Without a doubt, Jacob Rader Marcus (1896-1995) has a rightful place in the pantheon of American Reform Judaism's most brilliant luminaries. After receiving his rabbinical ordination in 1920 from what is now Hebrew Union College-Jewish Institute of Religion in Cincinnati, OH, Marcus went on to become one of Reform Judaism's best-known figures in the last half of the 20th century.
Professor Marcus served as an active member of HUC-JIR's faculty for 75 years; it is likely that he amassed the longest continuous record of service in the school's 140-year history. Although a complete roster of Marcus's scholarly and professional achievements could easily go on for pages, at the very least it must be noted that he served as president of the Central Conference of American Rabbis (1949-1951), as well as the American Jewish Historical Society (1955-1958). Yet Jacob Rader Marcus is best remembered as the first American-born, academically trained scholar to study American Jewish history. To this very day, two decades after his death, American Jewish historians reverently refer to this scholar as "the Dean of American Jewish historians," because all who study this subject are the beneficiaries of Dr. Marcus's extraordinary contributions to his primary field of study.
In Act 2, Scene I of The Tempest, William Shakespeare wrote, "What's past is prologue." One of Marcus's best-known aphorisms, to the same effect, is today emblazoned over the entrance to the American Jewish Archives, the great research center he founded in 1947 on HUC-JIR's historic Cincinnati campus. Upon entering the building, one's eyes immediately take note of his oft-repeated apothegm: "A people that is not cognizant of its past can have little hope for its future."
The Union for Reform Judaism's new Ten Minutes of Torah feature, themed "Great Moments in Reform Jewish History," will appear regularly on ReformJudaism.org and in email inboxes throughout 2015. Surely, such an initiative has been inspired by Dr. Marcus's admonition.
The future of the Reform Movement in Judaism will unquestionably be shaped by our collective perspective on the past. In other words, if we who call ourselves Reform Jews have little or no familiarity with the long road that has carried us to our present circumstance, then we can take it as an incontrovertible certainty that our collective future will be desultory. By examining a wide array of episodes that have shaped the Reform Jewish Movement, Ten Minutes of Torah reminds us of what has arguably been the Jewish people's most distinctive and enduring ideal: Zakhor y'mot olam! Binu sh'not dor va-dor! Remember the days of old! Consider the years of generations past! (Deuteronomy 32:7)
More than 150 years ago, Bernhard Felsenthal (1822-1908), one of the most distinguished rabbinical figures in 19th-century American Reform Judaism, delivered a dedicatory address at the founding of Zion Temple in Chicago, IL (now Oak Park Temple). Felsenthal immigrated to the U.S. in 1854 from a small town located in what is today southwest Germany. In 1858, he settled in Chicago, where he became a founder and the guiding spirit of Chicagoland's first Reform synagogue − historic Sinai Congregation. A few years later, Felsenthal and Sinai's lay leaders parted ways, and he − together with several disciples − subsequently established Chicago's second Reform congregation, Zion Temple.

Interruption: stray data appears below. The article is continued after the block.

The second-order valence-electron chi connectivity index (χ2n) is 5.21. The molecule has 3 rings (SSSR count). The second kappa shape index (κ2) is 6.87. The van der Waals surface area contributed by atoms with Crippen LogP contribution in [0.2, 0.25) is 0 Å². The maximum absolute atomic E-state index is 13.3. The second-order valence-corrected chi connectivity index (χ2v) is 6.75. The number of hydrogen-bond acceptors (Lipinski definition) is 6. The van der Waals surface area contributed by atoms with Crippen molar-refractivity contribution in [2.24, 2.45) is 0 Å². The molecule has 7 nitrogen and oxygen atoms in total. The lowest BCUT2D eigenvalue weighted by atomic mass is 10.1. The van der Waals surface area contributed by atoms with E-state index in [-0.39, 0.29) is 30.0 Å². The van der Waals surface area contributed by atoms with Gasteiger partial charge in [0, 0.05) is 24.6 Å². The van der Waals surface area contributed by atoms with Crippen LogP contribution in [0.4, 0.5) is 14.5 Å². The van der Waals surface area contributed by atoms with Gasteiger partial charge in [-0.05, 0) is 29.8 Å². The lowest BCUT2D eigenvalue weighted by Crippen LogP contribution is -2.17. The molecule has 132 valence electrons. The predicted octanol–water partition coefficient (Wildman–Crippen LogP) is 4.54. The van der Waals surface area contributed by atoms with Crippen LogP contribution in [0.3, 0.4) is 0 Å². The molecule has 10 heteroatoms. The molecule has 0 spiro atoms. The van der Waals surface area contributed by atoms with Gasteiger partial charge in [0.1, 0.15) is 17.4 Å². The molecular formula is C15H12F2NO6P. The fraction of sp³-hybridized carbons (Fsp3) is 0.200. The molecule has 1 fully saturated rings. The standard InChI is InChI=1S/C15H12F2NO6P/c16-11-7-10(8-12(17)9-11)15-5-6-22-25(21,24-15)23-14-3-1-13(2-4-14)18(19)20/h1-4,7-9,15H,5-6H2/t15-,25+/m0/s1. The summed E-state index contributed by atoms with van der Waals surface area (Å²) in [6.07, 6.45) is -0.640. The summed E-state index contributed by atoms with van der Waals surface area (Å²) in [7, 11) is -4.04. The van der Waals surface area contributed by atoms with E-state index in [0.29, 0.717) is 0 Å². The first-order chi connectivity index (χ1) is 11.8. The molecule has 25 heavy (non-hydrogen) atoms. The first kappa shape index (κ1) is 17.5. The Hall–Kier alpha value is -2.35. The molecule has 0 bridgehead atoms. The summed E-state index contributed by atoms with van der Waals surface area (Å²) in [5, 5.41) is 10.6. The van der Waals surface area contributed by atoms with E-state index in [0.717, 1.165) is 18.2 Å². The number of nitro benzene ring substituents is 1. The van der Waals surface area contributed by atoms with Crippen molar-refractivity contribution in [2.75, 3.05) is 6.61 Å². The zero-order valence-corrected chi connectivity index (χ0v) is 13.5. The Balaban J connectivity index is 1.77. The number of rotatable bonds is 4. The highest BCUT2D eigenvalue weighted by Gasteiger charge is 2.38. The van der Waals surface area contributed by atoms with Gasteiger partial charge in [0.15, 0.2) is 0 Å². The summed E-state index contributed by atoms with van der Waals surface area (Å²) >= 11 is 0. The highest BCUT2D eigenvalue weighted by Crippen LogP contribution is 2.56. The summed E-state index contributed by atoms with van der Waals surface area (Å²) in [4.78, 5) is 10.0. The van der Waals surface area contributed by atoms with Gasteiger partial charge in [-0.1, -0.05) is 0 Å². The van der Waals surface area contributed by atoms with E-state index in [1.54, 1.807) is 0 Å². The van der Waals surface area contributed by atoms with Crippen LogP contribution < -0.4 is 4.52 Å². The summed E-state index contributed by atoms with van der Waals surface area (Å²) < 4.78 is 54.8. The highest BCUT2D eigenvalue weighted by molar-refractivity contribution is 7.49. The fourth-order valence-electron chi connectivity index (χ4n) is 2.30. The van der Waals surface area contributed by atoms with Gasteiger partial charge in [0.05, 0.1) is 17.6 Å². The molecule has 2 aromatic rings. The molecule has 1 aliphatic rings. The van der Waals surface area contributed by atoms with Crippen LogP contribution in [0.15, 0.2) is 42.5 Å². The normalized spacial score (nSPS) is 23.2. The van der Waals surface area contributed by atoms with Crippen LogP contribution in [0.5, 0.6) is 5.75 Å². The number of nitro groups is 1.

In this 150-year old inaugural address, Felsenthal outlined a mission and vision of the Reform Jewish synagogue that seem remarkably contemporary. In his sermon, titled "Wherefore We Rejoice?" (which can be found in Emma Felsenthal's book, Bernhard Felsenthal: Teacher in Israel), Felsenthal told his congregants that the Reform Movement in Judaism is a distinctive religious community that existed in order to champion three fundamental ideals that its partisans firmly embrace:
- First, Felsenthal told his listeners, "we are [Jews] and nothing that concerns [the Jewish people] leaves us unmoved..."
- Second, he continued, "we are friends and adherents . . . [to a] Judaism of the present and the future."
- Finally, the rabbi declared, "we are human beings and nothing that concerns [humankind] is foreign to us..."
In the coming months, Ten Minutes of Torah's "Great Moments in Reform Jewish History" essays will undoubtedly illustrate the validity of Dr. Felsenthal's inspiring assertions. The great moments in Reform Jewish history that we will encounter in the coming year will prove that during the course of our Movement's history, (a) nothing significant in the stream of Jewish civilization has ever been foreign to the interests of Reform Judaism, and (b) Reform Judaism has self-consciously and doggedly engaged with the daunting challenges of the present in an effort to preserve our heritage's future, and (c) Reform Judaism has, from its beginnings, insisted that the Jews qua Jews have a solemn duty - as the renowned Pittsburgh Platform put it - "to solve on the basis of justice and righteousness, the problems presented by the contrasts and evils of the present organization of society."
In colloquial Jewish parlance, the study of any Jewish text is commensurate with the study of Torah - the Pentateuch itself. History, too, is Torah, because the lives of our Jewish forebears constitute a sacred text.
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